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Courts - Australia - Some Jurisdictional Questions

Family Courts - Some Jurisdictional Questions

The Honourable Mr Justice McCall Chief Judge Family Court of Western Australia
Fifth National Family Law Conference

In 1911 Sir Samuel Griffiths, the first Chief Justice of the High Court of Australia in Federated Engine Drivers and Firemen's Association of Australia v. B.H.P. Co. Ltd. made the statement that:
"... The first duty of every judicial officer is to satisfy himself that he has jurisdiction ..."
This statement was made with respect to the Commonwealth Court of Conciliation and Arbitration, a federal court established under the Australian Constitution, and a court of limited jurisdiction. This statement probably represents the high water mark in imperatives to a judge of a federal court with limited jurisdiction.
His Honour continued:
"...if only to avoid putting the parties to unnecessary risk and expense. In this respect a grave responsibility rests upon the President, whose jurisdiction is limited both by the Constitution and the Act. This responsibility is not diminished by the possibility that he may be misled by imperfect or erroneous information. The mode of satisfying himself may vary in different cases."
In some other early cases in the High Court the same judge made further comments relating to the jurisdiction of courts of limited jurisdiction. For example, in Ridley v. Whipp he said:
"But consent cannot give jurisdiction over subject matter which is itself not within the cognisance of the Court".
* Chief Judge, Family Court of Western Australia
1 (1911) 12 C.L.R. 398 at 415
2 (1916) 22 C.L.R. 381 386
And again, in Federated Amalgamated Government Railway and New South Wales Railway Traffic Employees the Chief Justice commented further:
"Nor is a Court justified in making an order which it has no jurisdiction to make by the mere fact that no objection is offered".
The strength of the statement by Sir Samuel Griffiths in Federated Engine Drivers case has been somewhat diminished by the more recent statement by Brennan J. in Re Ross Jones; ex parte Green. There his Honour after pointing out that the Family Court, although a superior court of record, was one of limited jurisdiction but, nevertheless, had the power to determine whether it had jurisdiction to entertain an application, or to make a particular order, went on to say:
"If the Court makes an order on the application before it, it is implicit in the order that the Court has determined that it has the jurisdiction to do so (Peacock v. Bell and Kendall (1667) 1 Wms. Saund. 73."
The Family Courts and their Jurisdiction
The question that then arises is, do these strictures concerning jurisdiction enunciated in these decisions apply to the Family Courts? This, in turn, involves an examination of the origins of the courts and the sources of their powers.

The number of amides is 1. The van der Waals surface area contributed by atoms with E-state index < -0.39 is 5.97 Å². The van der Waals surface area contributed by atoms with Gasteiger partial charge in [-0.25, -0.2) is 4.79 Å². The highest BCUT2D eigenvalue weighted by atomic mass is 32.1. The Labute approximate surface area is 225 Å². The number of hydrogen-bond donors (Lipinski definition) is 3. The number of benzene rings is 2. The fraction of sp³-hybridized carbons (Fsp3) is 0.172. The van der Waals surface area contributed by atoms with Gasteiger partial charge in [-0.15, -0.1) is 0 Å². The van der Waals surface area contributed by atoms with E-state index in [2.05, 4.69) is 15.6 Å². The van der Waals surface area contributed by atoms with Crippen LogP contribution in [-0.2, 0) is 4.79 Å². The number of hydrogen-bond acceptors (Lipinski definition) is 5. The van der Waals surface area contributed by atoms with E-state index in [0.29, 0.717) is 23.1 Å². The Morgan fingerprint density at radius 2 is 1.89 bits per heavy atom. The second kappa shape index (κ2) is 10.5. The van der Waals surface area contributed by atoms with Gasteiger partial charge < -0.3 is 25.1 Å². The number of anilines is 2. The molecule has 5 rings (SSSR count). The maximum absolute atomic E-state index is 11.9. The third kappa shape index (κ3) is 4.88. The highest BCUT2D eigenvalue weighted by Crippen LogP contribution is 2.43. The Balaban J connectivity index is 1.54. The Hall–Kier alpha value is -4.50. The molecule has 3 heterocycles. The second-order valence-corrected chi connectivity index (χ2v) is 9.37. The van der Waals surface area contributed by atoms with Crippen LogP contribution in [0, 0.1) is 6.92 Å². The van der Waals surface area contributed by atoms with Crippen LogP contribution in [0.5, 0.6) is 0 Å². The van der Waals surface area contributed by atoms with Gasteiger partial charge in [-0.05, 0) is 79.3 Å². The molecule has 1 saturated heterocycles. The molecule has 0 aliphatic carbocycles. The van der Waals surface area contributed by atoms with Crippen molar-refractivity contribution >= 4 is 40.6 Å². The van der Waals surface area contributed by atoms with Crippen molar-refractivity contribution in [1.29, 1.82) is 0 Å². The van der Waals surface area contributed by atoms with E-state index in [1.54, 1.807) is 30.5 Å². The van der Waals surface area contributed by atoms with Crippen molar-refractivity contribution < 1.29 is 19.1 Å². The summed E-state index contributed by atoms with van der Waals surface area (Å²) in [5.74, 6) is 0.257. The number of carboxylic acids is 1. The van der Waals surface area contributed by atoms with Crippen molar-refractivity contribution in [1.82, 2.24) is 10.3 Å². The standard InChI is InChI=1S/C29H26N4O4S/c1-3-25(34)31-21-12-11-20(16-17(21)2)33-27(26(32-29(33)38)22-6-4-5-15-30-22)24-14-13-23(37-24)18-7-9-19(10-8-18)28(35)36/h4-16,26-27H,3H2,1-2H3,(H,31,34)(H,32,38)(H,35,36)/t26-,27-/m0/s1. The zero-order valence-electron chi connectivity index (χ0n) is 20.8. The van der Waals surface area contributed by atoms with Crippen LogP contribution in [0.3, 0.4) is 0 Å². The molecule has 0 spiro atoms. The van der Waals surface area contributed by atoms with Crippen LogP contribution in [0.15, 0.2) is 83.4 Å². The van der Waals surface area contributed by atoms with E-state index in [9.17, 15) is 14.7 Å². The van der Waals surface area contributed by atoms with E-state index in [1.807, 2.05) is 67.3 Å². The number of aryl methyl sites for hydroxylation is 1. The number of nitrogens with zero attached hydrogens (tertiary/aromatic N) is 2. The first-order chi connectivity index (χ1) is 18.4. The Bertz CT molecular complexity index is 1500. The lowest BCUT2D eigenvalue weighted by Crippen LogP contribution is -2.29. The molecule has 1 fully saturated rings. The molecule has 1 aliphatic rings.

The judicature and judicial power of the Commonwealth is contained in Chapter III of the Constitution. By Sec. 71 this judicial power is vested in the High Court of Australia and such other federal courts as the Parliament creates and in such other courts as it invests with federal jurisdiction. Pursuant to this provision the federal Parliament over the years created five federal courts. There are now only two existing, the Family Court of Australia and the Federal Court of Australia. In Family Law the federal Parliament has invested federal jurisdiction in State courts of summary jurisdiction and the Family Court of Western Australia.
The Family Court of Australia is a Court created under Sec. 71 of the Constitution and for its jurisdiction relies upon Sec. 77(1) and (ii) and Secs. 75 and 76. The jurisdiction is exclusive of State Supreme Courts as a result of the
3 (1906)4C.L.R.488 at 495
4 (1984) F.L.C. 91-555 at 79,496
5 Commonwealth Court of Conciliation and Arbitration 1904; Federal Court of Bankruptcy 1930; Federal Court of Claims 1947; Family Court of Australia 1975 and Federal Court of Australia 1976.
6 For jurisdiction over Territories reliance is place upon Sec. 122.
Proclamations made under the Family Law Act terminating the jurisdiction of State Supreme Courts.
On the other hand, the Family Court of Western Australia is a State Court created under a State statute (the Family Court Act 1975 (W.A.)) but is invested with federal jurisdiction pursuant to Sec. 77(iii) of the Constitution and Sec. 41(3) of the Family law Act. Again, its jurisdiction is made exclusive of the Supreme Court of Western Australia as a result of the provisions of the Family Law Act. The consequence is that the general investing of federal jurisdiction in State Courts contained in Sec. 39(2) of the Judiciary Act to this extent in Family Law is excluded.
Apart from the family Ñîurts, courts of summary jurisdiction in the States also exercise jurisdiction in Family Law matters under the Family Law Act. Their jurisdiction is limited, both by the terms of the investing contained in Sec. 39(6), and also by the requirement to transfer proceedings to a Family Court where, for example, the property the subject of the proceedings exceeds $20,000 (see Sec. 46(1)) or, in the case of childrem,if the parties do not consent to a court of summary jurisdiction hearing this matter (see Sec. 63D(1)).
There is a difference between the position in the State of Western Australia and the other States, and Territories of the Commonwealth. As a result of a Proclamation made poursuant Sto Sec. 39(7) of the Family Law Act. the jurisdiction of courts of summary jurisdiction in the metropolitan area of Perth is invested in one court of summary jurisdiction alone, being a count sitting at the premises known as 45 St. George's Ter race Perth. This Court is a court of summary jurisdiction which is comprised of the Registrare of the Family Court of Western Australia who have been given warrants as State Stipendiary Magistrates. In Western Australia